Asthma

Controlling Asthma During Pregnancy


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Summary & Participants

Controlling asthma during pregnancy is extremely important, for the health of both mother and baby. Listen to experts explain what can happen if a woman's persistent asthma goes unchecked in the nine months before delivery.

Medically Reviewed On: July 21, 2009

Webcast Transcript


ANNOUNCER: More than 17 million adult Americans have asthma. Surveys show many are under treated, or untreated. When those who fail to control their asthma are women who are pregnant, two lives are put in harms' way.

MICHAEL SCHATZ, MD: It's certainly important that asthma be controlled during pregnancy for a number of reasons. Certainly the mother's discomfort is not the least among them. Not only is it important for the mother to feel good, but if you talk to any perinatologist, they will tell you that the best way to have a healthy baby is to have a healthy mother.

ANNOUNCER: Women with poorly treated asthma who are pregnant are at increased risk of suffering from uterine hemorrhage and vaginal bleeding. But the most frequent complication for the mother is a condition that can lead to premature delivery, or the need to induce delivery, sometimes before the fetus is viable.

RUSSELL SETTIPANE, MD: Asthma in general can increase the risk of complications such as high blood pressure in a condition known as preeclampsia, which is a very high blood pressure that is associated with tremendous swelling.

MICHAEL SCHATZ, MD: The usual incidence, for example, of preeclampsia is about 7 percent. And it appears that asthmatic patients may have about a doubling of that risk.

ANNOUNCER: A woman's asthma can impact her unborn baby in many ways.

RUSSELL SETTIPANE, MD: Well, the most important reason why asthmatic women should really control their asthma in pregnancy is to make sure their baby gets adequate oxygen throughout their pregnancy. And the mother knows that she's not just breathing for herself, but she's breathing for her baby. And if she's having difficulty with her breathing -- shortness of breath and wheezing and coughing -- although she may be getting by or adjusting to it, the baby may not be faring as well.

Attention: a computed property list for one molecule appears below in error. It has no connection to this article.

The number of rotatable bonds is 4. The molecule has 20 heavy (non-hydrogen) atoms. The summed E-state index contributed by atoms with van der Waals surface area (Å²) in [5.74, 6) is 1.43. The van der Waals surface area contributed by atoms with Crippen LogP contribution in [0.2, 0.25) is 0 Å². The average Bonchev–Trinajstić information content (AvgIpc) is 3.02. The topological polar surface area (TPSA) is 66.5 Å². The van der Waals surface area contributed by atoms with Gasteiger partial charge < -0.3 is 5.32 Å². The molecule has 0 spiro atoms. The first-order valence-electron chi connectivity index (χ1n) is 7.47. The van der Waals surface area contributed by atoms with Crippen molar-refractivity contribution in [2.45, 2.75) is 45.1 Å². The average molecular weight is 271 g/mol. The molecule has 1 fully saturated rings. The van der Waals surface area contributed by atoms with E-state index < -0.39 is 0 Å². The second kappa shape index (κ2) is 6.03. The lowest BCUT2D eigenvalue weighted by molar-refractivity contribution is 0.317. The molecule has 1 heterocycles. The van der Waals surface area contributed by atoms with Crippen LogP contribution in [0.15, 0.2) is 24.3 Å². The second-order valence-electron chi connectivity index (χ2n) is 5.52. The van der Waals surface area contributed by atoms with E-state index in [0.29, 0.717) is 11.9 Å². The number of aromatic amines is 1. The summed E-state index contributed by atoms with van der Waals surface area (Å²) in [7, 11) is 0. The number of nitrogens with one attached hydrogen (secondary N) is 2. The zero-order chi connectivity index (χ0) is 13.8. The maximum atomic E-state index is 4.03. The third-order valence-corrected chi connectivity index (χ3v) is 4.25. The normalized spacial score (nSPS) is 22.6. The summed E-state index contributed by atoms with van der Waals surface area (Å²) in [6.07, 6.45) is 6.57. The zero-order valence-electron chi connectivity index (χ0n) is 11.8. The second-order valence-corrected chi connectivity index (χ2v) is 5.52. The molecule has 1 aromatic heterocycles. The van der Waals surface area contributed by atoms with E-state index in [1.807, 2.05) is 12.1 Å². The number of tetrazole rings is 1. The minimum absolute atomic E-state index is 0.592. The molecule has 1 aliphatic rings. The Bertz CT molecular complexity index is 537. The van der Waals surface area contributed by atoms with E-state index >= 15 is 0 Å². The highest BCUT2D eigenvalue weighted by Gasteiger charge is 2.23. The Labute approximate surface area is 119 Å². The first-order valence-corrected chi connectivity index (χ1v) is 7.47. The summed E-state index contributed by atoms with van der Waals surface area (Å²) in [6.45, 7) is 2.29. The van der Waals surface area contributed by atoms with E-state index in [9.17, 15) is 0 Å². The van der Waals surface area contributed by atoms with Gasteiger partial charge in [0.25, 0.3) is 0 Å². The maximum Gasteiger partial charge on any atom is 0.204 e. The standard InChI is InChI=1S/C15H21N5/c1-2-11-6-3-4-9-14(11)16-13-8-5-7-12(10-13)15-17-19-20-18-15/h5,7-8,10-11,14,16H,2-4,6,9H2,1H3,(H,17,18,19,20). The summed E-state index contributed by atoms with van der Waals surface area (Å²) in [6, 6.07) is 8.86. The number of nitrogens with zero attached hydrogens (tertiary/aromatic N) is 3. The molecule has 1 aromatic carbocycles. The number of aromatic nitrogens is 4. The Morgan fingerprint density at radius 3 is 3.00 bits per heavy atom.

ALLAN STILLERMAN, MD: The risks to the infant are either being born pre-term, or being born at a lower weight because of intrauterine -- intrauterine growth retardation or increased perinatal mortality which is death before, during or after delivery.

ANNOUNCER: Deaths of a baby due to a mother's asthma are rare. But a large study of medical records showed that babies born to women with asthma are 36 percent more likely to be born premature, are 32 percent more likely to have a low birth weight and are 37 percent more likely to have a birth defect.

Asthma carries a broad range of symptoms, with varying severity. The worse it is for the mom, the worse for the baby.

EMILY DIMANGO, MD: The severity of asthma during pregnancy plays a considerable role in the outcome for baby and mother.

ANNOUNCER: For a person with asthma, sometimes flare-ups are infrequent, requiring treatment with what are called "rescue" medicines. When symptoms are more chronic, doctors say a person with asthma needs regular treatment with "controller" medicines.

ALLAN SCHATZ, MD: The first goal of asthma -- of dealing with asthma during pregnancy -- is to make sure it's adequately controlled. Women need to understand what that should mean to them is that ideally they're not having symptoms more than once or twice a week. It's not bothering their sleep at night any more than once or twice a month. They're not needing a rescue inhaler every day. And ideally, they're not having episodes that take them to the emergency room, really at all.

ANNOUNCER: Those are the same guidelines doctors use in determining whether any patient needs to control her asthma. So the message to pregnant women is, don't stop or avoid taking asthma medicine with pregnancy.

ALLAN STILLERMAN, MD: The management of the pregnant asthmatic patient should be no different and equally as aggressive to the management of a non-pregnant female.

ANNOUNCER: What about the risks of medication to the unborn child?

MICHAEL SCHATZ, MD: Virtually all of the commonly used asthma medicines, at least the ones that have been around for a while are not associated with an inordinate risk. And if we balance that against the fairly definite risk of uncontrolled asthma either to the mother or the baby or both -- it definitely appears that the risk of not treating the asthma is much greater than the risk of treating. The risk of uncontrolled asthma is greater than the risk of the asthma medications.

EMILY DIMANGO, MD: Any woman who is considering becoming pregnant should see their doctor about getting their asthma under good control. Because it's healthiest for the mother and healthiest for the baby if mom goes into the pregnancy with well controlled asthma.